Then there is today or should I write 2day. I will say that I probably text more than I call because sometimes I just need to ask a question or make a comment, and I know once I get on the phone there is at least a 30-60 minute conversation, so I text, unless if I have the time to converse or the topic warrants a conversation. Usually, though, my conversations entail a f2f that also includes food and :-D or LOL.

I remember the first time I was aware of text symbols — I was reading some trash mag and Paris Hilton was fighting with her BFF Nicole Richey. I thought BFF meant best female friend until I started seeing the males use it. I was saying to myself, these are not girls, so BFF does not mean best female friend. After research, I found it means best friends forever. Whew! Got that one. And I do not feel alone after watching a recent commercial on the tele where this one man is trying to figure out what the IDK means on his phone. His neighbor pipes in and says, “I don’t know” with the original guy saying, “I don’t know either”.

There’s a whole new way to converse today, and it is called texting. I have heard that students are trying to incorporate the text symbols into their school papers, but so far, they are unacceptable (and I hope 4e). I have seen the texting in the written word, I have heard the abbreviations in conversation (BRB) and I will assume that if not already, there will be text words assimilated into the English language dictionary. I will have 2CIO and report BTU.

If you are interested in learning more texting symbols, I found a huge list on http://www.netlingo.com, and some on http://www.mob1le.com. You will find mom is a 303, and 9 is parent watching while a 99 is a parent no longer watching. You can spell an angel as o:-) or maybe you are playing around and need to stick out your tongue, :-P. Of course, when you want to be heard you can :@ from the rooftops, but please do not be %-} when you are on that roof or u may fall off. I was under the impression that 7K meant 7,000 but today it means “sick”, and I am way too old to say A3.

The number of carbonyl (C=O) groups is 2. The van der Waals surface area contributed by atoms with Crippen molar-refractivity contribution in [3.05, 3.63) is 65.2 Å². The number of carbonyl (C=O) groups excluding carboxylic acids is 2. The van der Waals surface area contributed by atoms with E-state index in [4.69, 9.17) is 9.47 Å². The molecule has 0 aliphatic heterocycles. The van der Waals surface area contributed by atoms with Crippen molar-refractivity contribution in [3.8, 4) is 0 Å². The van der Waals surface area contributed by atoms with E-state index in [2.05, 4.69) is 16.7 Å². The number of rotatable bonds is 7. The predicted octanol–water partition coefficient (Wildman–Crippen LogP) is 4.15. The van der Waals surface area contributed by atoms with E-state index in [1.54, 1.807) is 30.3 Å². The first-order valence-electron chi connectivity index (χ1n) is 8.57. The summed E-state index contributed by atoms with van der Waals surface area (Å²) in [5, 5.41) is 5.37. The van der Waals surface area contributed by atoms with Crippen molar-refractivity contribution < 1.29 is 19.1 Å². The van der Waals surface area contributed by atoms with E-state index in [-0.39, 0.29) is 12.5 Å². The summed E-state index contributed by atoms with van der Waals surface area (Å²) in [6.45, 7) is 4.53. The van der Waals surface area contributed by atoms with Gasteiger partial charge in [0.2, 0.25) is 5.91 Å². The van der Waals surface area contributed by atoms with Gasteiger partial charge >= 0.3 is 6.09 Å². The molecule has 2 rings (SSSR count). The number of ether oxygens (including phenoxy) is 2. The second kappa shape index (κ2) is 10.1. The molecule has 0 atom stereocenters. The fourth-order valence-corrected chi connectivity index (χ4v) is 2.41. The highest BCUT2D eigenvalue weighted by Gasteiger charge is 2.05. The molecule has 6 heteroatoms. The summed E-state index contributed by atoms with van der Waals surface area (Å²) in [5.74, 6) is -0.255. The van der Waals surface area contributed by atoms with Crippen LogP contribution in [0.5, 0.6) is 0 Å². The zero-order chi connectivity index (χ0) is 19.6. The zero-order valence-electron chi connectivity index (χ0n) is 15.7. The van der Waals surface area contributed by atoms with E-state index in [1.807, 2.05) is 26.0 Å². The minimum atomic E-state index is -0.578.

IOW, have a GR8 day, and you can always give me your 02 or (m.02) FWIW. LOL.


On another note (completely unrelated but for my love of words) the H2 channel will continue with the series “America’s Slang” this Saturday night.

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Times have changed

Wow! I had not realized it has been this long since I posted. I have been taking care of business, which turned out to be more involved than I anticipated, but now all is under control and once again I have time to write. Hope everyone is doing good and looking forward to a fantastic summer.

The seasons have changed as well as our language. Recently, I learned that English grammar rules have changed. My acceptance about this change did not come easy — actually, I yelled a little, talked about it to anyone who would listen (which very few would listen to my grammar rants), cried over all the rules I knew and was so proud to say I knew. Then after some time, begrudgingly, I started accepting the changes. For Pete’s sake! they decided to change grammar rules after 150 years, and it had to happen during my lifetime! I guess I will whine for days on end! Time will tell. So, if you know the new rules, I will not be insulted if you correct my grammar. I have decided that I am not going to take a class to learn the new rules; I am going to follow the old rules and leave the new rules to the young, the editors who make a living by knowing commas and capitalization and subject/verb agreement and pronoun reference and …etc ., etc., etc. That was my life then, now I will simply put words together to tell a story, to share information, and not worry about new rules. It  hurts my heart to say that, but I can change, I can be adaptable. I keep telling myself this, over and over. I am a broken record!